The narrowing of the usually widely distributed clan authority of the ruling Saud family has led to the rise of a young prince who played a large role in the bombing campaign against the Shia of Yemen.

Friday, June 12, 2015

SOLEMNITY OF THE MOST SACRED HEART: "It is the Father’s will that men should see him in the face of his beloved Son"

(Originally published June 27, 2014)

by David Pence


"O Sacred Heart of Jesus, to Thee I consecrate and offer up my person and my life, my actions, trials, and sufferings...
    I take Thee, O Sacred Heart, for the sole object of my love, the protection of my life, the pledge of my salvation...
Be Thou, O Most Merciful Heart, my justification before God Thy Father, and screen me from His anger which I have so justly merited."

For modernizers in the Church after Vatican II, the devotion to the Sacred Heart of Jesus elicited  a special scorn. "A feast for an organ... why not a day for the Pancreas as well?!" But students of the human soul know that the spiritual faculties of our soul are intellect, will, and heart.

In heaven, the action of Faith on the intellect and Hope on the will shall be spent. But Charity shall still fill the heart and draw us into the Sacred Heart of Christ praising the Father. It is the Divine Liturgy above all that can carry our hearts of stone from the desires of this world to communion with the Trinity. When you can devote a half hour to ponder this truth, watch this explanation of the Orthodox Holy Liturgy.

"The heart of Jesus was wounded for love of us: come, let us adore him."

UPDATE: Here is a short reflection by Pope Benedict. AOA essay on turning this devotion  From Personal Piety to Social Kingship. 

Saturday, June 6, 2015

Religion and Geopolitics Review: Saturday, June 6

by David Pence and A. Joseph Lynch


The man who wrote the definitive book on Reagan and Gorbachev has written an excellent article on post-Cold War "bullying" by the victorious US over the Kremlin.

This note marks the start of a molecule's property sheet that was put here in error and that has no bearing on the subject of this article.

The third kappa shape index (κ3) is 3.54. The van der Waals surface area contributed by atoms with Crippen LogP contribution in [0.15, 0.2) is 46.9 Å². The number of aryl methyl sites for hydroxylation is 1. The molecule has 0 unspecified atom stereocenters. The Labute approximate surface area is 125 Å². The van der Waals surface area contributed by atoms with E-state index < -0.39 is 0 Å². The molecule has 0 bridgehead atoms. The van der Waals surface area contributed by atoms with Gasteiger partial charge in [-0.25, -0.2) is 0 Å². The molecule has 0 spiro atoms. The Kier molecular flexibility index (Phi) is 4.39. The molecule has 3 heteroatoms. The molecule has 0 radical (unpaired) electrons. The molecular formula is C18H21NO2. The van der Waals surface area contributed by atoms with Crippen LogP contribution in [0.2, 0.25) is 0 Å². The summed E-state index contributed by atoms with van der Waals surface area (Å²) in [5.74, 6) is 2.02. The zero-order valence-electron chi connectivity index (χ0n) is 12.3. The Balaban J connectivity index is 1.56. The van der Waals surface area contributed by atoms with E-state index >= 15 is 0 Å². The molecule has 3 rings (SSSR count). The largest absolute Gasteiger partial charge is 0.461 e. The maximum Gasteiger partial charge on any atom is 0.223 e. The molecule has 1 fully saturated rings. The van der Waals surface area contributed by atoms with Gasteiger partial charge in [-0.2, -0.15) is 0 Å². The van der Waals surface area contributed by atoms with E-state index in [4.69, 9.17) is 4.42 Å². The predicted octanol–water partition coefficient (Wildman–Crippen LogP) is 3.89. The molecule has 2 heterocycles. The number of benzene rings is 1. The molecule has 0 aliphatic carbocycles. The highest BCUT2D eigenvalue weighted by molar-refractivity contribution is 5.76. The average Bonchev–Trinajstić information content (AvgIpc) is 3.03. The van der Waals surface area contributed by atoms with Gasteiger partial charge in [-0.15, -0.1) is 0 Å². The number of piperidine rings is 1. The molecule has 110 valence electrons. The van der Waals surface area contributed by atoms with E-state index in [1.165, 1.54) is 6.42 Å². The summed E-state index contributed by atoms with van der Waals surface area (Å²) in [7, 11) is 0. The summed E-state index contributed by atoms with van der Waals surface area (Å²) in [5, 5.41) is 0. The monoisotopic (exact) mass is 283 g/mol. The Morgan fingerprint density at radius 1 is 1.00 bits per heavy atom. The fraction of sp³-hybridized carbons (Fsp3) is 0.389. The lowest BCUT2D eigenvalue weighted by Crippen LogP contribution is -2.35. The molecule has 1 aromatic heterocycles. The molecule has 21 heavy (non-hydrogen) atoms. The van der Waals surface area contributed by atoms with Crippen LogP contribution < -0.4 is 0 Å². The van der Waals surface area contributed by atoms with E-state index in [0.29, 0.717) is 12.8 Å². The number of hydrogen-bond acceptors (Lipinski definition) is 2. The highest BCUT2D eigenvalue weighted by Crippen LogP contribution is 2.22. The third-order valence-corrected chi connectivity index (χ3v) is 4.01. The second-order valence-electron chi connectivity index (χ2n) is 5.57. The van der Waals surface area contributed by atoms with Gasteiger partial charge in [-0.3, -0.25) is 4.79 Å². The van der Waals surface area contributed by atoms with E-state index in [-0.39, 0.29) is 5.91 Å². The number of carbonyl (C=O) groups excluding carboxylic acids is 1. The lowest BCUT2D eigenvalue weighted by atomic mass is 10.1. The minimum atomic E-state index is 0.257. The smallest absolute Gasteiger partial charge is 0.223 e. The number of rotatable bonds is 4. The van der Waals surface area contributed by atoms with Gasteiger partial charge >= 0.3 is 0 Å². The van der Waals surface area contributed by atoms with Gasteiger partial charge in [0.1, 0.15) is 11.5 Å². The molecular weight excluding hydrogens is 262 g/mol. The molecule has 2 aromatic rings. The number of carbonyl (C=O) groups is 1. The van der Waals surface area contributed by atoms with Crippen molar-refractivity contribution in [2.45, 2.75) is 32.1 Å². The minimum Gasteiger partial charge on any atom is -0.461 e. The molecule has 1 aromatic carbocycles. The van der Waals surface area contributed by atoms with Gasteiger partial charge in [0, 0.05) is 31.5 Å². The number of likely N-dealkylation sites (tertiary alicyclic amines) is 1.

Israel was founded as a socialist secular state. Like America, Israel can seek to follow the will of G-d or become enamored with itself and its military capabilities. The debate in Israel is not only about its basic identity. It is also about its existential existence. Not everyone agrees with Benjamin Netanyahu that Iran is its greatest threat.


The Wahhabi Sunni regime of Saudi Arabia continues the bombing of Shias in Yemen. They have allied with Turkey to support the Al Nusra Sunnis in Syria to depose Assad of Syria, With their new king they have a much more aggressive and transparent policy. If they are the "Muslim moderates" , we have a problem. A terrific analysis of the incoherence of our policy and Wahhabi Islam is: Why America Needs to Beware of Saudi Wahhabism.


Edward Pentin of the National Catholic Register exposes the pre-Synod meeting organized by German, French and Swiss Bishops with their chosen theologians and representatives of the secular press. The meeting was an attempt by the bishops to influence the upcoming XIV Bishops Synod (to be held in Vatican City Oct 4-25, 2015 with the family as its main topic). They are championing a new theology of sexual relations which they unsuccessfully proposed in the Extraordinary Synod of October 2014. No one should be depressed by this story since Light has never favored the homosexual wing of the Catholic clergy. The Synod bishops of the Americas and Africa and Asia will be much more prepared for this exhausted agenda which has so infected the local Churches under these corrupted clergy.

Pope Francis was right to "let the debate begin". Would the Church be purer if the European bishops were left to furthering these ideas in their hiring practices and seminaries? That has been going on for forty years and the state of the Church in Germany and Ireland are its peculiar fruits. Let the light shine. The Theology of Love VS the Theology of the Body  is going to be a theme of those who seek to normalize and celebrate homosexual relations in secular life as it has already been done among Catholic clergymen throughout the White Northern church (North America and Europe). The Irish people voting for gay relations was no repudiation of their corrupted clergy. They have adopted the gay theology of love which filled Catholic seminaries, chanceries and the episcopacy for 40 years. Just compare the muffled glee of Dublin Archbishop Martin's reaction to the vote and the much more sobering take by the Vatican.